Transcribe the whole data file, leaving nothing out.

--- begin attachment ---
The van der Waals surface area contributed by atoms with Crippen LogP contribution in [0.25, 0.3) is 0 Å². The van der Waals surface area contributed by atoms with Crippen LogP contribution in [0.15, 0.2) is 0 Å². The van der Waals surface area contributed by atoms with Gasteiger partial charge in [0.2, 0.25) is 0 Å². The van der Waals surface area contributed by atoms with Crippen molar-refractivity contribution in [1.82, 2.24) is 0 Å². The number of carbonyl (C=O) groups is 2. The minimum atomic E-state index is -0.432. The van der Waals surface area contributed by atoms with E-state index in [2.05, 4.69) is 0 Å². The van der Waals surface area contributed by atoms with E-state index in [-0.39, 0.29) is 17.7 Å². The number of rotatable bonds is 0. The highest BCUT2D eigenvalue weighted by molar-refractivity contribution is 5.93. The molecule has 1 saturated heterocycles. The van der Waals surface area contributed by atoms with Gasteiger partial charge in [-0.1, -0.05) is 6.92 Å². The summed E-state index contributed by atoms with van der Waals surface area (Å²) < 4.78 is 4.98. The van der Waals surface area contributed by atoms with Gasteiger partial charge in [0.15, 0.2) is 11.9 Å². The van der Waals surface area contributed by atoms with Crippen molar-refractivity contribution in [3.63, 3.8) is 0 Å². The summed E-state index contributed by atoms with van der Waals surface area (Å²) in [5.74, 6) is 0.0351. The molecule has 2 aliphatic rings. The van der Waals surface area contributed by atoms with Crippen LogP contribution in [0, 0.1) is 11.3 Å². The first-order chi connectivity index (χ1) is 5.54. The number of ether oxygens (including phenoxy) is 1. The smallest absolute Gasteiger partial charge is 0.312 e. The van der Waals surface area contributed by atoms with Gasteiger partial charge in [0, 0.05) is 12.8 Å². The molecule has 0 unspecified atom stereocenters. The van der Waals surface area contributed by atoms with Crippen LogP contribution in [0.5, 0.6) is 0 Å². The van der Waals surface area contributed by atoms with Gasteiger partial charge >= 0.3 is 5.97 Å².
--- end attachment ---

The van der Waals surface area contributed by atoms with Crippen LogP contribution in [0.25, 0.3) is 0 Å². The van der Waals surface area contributed by atoms with Crippen LogP contribution in [0.15, 0.2) is 0 Å². The van der Waals surface area contributed by atoms with Gasteiger partial charge in [0.2, 0.25) is 0 Å². The van der Waals surface area contributed by atoms with Crippen molar-refractivity contribution in [1.82, 2.24) is 0 Å². The number of carbonyl (C=O) groups is 2. The minimum atomic E-state index is -0.432. The van der Waals surface area contributed by atoms with E-state index in [2.05, 4.69) is 0 Å². The van der Waals surface area contributed by atoms with E-state index in [-0.39, 0.29) is 17.7 Å². The number of rotatable bonds is 0. The highest BCUT2D eigenvalue weighted by molar-refractivity contribution is 5.93. The molecule has 1 saturated heterocycles. The van der Waals surface area contributed by atoms with Gasteiger partial charge in [-0.1, -0.05) is 6.92 Å². The summed E-state index contributed by atoms with van der Waals surface area (Å²) < 4.78 is 4.98. The van der Waals surface area contributed by atoms with Gasteiger partial charge in [0.15, 0.2) is 11.9 Å². The van der Waals surface area contributed by atoms with Crippen molar-refractivity contribution in [3.63, 3.8) is 0 Å². The summed E-state index contributed by atoms with van der Waals surface area (Å²) in [5.74, 6) is 0.0351. The molecule has 2 aliphatic rings. The van der Waals surface area contributed by atoms with Crippen LogP contribution in [0, 0.1) is 11.3 Å². The first-order chi connectivity index (χ1) is 5.54. The number of ether oxygens (including phenoxy) is 1. The smallest absolute Gasteiger partial charge is 0.312 e. The van der Waals surface area contributed by atoms with Gasteiger partial charge in [0, 0.05) is 12.8 Å². The molecule has 0 unspecified atom stereocenters. The van der Waals surface area contributed by atoms with Crippen LogP contribution in [0.5, 0.6) is 0 Å². The van der Waals surface area contributed by atoms with Gasteiger partial charge >= 0.3 is 5.97 Å².